Remember when Ayn Rand investigated Hollywood? Probably not, but during the 1940s and 1950s, the threat of Communism in the US had people scared. Really scared. As a result, Russian-born author Ayn Rand was tasked with rooting out communism from the film industry.
During the Red Scare, more than 200 movies were investigated for hints of communist propaganda. Rand was put in charge of looking into films, directors, and writers, and she came to conclusions that resulted in censorship and blacklisting professionals.
One of Rand's most surprising conclusions was there was communism in It's A Wonderful Life. Rand - and a slew of other people part of the House Un-American Activities Committee - believed Frank Capra's film about everyman George Bailey was a Trojan horse designed to subliminally convert the America public into comrades.
It's a Wonderful Life, a mainstay around the holidays (although it only mentions Christmas once), was once included on a list of movies the Federal Bureau of Investigation (FBI) thought advanced a specific communist agenda.
The film was based on a story by Philip Van Doren Stern and the screenplay went through several iterations before director Frank Capra acquired the rights. Screenplays by Dalton Trumbo and Clifford Odets were replaced by the written words of Frances Goodrich, Albert Hackett, and Jo Swerling, and Capra released the movie in 1946. Although it was initially supposed to star Cary Grant, it starred James Stewart, Lionel Barrymore, and Donna Reed. The movie was a flop at the box office.
The year it came out, It's a Wonderful Life got unwelcome attention, however, from the FBI. The government, which had been investigating Hollywood since 1942, called it "practically a Soviet production."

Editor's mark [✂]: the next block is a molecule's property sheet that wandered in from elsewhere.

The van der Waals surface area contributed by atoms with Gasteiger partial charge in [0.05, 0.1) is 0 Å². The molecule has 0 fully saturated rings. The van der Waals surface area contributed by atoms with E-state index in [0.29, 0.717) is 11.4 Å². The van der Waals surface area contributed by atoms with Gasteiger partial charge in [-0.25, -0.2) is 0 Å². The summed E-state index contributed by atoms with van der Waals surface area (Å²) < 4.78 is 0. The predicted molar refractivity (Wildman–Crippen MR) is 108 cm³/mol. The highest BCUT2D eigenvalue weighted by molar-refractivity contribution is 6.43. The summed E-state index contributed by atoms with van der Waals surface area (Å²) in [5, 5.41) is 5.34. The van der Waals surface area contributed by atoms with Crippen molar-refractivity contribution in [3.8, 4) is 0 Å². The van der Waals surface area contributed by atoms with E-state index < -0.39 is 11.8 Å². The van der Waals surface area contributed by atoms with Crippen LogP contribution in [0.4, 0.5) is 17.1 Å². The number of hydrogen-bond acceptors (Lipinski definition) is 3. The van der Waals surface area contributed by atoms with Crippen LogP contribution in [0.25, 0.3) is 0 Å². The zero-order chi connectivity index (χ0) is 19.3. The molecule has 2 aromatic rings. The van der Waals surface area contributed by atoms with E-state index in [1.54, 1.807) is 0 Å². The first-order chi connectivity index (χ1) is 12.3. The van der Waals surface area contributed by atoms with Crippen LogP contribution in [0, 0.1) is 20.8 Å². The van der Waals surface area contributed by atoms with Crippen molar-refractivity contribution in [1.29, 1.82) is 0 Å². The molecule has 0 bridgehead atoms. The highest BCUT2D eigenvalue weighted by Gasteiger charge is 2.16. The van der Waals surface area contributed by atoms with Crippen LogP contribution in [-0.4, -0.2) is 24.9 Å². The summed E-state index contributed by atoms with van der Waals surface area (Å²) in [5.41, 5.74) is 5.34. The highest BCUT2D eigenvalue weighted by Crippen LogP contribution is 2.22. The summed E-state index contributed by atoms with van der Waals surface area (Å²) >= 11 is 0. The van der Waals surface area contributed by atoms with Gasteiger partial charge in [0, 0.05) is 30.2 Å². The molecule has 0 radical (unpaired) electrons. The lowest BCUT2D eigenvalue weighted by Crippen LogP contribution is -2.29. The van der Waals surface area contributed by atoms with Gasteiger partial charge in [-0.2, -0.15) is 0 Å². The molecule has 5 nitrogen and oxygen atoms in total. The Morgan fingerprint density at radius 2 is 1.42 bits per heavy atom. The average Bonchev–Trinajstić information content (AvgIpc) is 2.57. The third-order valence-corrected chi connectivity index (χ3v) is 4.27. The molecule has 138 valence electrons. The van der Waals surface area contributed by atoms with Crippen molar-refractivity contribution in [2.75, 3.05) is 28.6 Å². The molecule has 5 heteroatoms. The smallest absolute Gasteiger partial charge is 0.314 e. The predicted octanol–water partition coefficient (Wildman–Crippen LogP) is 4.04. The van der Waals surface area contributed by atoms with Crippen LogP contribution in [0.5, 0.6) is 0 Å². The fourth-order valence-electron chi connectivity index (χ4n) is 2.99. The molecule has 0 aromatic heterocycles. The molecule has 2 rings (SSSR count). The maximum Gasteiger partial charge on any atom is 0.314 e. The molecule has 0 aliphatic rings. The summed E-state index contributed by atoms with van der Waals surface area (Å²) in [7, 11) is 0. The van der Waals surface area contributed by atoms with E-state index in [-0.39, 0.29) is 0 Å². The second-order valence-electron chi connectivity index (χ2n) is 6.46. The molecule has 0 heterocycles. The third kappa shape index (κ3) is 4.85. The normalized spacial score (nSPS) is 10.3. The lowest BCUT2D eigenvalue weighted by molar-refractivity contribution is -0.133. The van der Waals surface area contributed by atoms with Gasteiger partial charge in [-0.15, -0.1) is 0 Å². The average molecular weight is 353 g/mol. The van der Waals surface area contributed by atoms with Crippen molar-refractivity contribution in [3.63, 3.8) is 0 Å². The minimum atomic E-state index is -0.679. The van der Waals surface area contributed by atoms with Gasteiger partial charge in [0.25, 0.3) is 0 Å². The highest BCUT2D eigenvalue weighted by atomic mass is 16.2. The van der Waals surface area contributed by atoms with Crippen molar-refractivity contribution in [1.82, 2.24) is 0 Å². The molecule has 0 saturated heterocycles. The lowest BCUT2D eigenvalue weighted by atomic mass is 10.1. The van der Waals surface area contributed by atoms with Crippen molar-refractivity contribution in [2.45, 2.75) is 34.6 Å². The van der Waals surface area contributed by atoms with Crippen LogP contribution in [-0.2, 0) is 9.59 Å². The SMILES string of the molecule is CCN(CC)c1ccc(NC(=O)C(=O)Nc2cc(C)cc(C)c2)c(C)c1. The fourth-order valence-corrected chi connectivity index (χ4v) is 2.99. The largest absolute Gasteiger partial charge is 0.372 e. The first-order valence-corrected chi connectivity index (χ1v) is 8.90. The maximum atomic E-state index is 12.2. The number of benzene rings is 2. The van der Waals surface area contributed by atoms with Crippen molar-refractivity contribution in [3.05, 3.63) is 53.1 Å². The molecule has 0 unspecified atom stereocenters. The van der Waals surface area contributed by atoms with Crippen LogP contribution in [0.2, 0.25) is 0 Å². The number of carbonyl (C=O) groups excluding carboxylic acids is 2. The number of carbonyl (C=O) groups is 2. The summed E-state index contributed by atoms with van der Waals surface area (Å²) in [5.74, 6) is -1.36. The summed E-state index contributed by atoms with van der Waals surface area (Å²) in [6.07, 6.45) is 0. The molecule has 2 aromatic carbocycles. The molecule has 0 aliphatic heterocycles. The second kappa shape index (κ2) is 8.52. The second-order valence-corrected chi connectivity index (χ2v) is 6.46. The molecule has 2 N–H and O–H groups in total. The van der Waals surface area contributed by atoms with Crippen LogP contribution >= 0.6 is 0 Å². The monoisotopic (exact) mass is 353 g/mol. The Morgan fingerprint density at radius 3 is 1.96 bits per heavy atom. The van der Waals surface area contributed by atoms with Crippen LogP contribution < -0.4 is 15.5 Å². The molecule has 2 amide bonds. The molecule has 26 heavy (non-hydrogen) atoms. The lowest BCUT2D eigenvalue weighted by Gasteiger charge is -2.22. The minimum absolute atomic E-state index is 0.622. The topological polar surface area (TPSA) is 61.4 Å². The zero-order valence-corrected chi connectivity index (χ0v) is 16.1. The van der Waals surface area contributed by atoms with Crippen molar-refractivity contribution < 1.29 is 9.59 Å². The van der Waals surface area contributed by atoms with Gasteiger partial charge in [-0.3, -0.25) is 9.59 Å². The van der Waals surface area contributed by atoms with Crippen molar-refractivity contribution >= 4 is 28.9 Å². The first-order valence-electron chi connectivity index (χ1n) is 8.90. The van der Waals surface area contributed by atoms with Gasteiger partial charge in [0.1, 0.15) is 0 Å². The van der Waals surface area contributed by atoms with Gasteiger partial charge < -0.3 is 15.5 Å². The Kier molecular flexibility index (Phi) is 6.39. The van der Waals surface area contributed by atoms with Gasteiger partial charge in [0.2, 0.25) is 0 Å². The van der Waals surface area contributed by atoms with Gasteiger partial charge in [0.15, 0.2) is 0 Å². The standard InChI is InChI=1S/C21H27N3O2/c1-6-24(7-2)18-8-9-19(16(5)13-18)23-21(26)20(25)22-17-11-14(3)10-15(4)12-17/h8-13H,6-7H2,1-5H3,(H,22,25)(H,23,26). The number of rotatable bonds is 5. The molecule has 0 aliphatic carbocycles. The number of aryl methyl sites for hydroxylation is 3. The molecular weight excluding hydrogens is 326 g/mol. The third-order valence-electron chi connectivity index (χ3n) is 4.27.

It's not clear how much Ayn Rand contributed to the report on the film industry - it was 13,533 pages - but the FBI definitely consulted with her when producing it. When it came to It's A Wonderful Life, the FBI concluded it "was a rather obvious attempt to discredit bankers by casting Lionel Barrymore as a 'scrooge-type' so that he would be the most hated man in the picture."
By making capitalism seem unappealing and unpleasant, the film had to be communist propaganda. The movie could have shown the banker, Mr. Potter, as simply following mandates of the State Banking Examiners when it came to making loans, according to the FBI.
In addition to making bankers look bad, It's A Wonderful Life exposed audiences to issues of class differences by "deliberately maligned the upper class, attempting to show the people who had money were mean and despicable characters."
That wasn't all. By showing the main character, George Bailey (played by James Stewart) as a sympathetic "everyman," the film made a "subtle attempt to magnify the problems of the so-called 'common man' in society."
An additional keen observation by the FBI involved a Russian movie from the 1930s called The Letter. The Letter had been released over a decade earlier and briefly made its way to the United States.
The plot involved a old, sympathetic inebriated man who takes a multi-day trip to the bank to ask for a letter of credit to pay his debts. On his way home, he loses the funds the bank gave him. The man takes his own life, only to have the letter returned to his wife some time later. The old man in The Letter was just like the old man in It's a Wonderful Life, Uncle Billy (played by Thomas Mitchell), who was unable to repay his debts as well.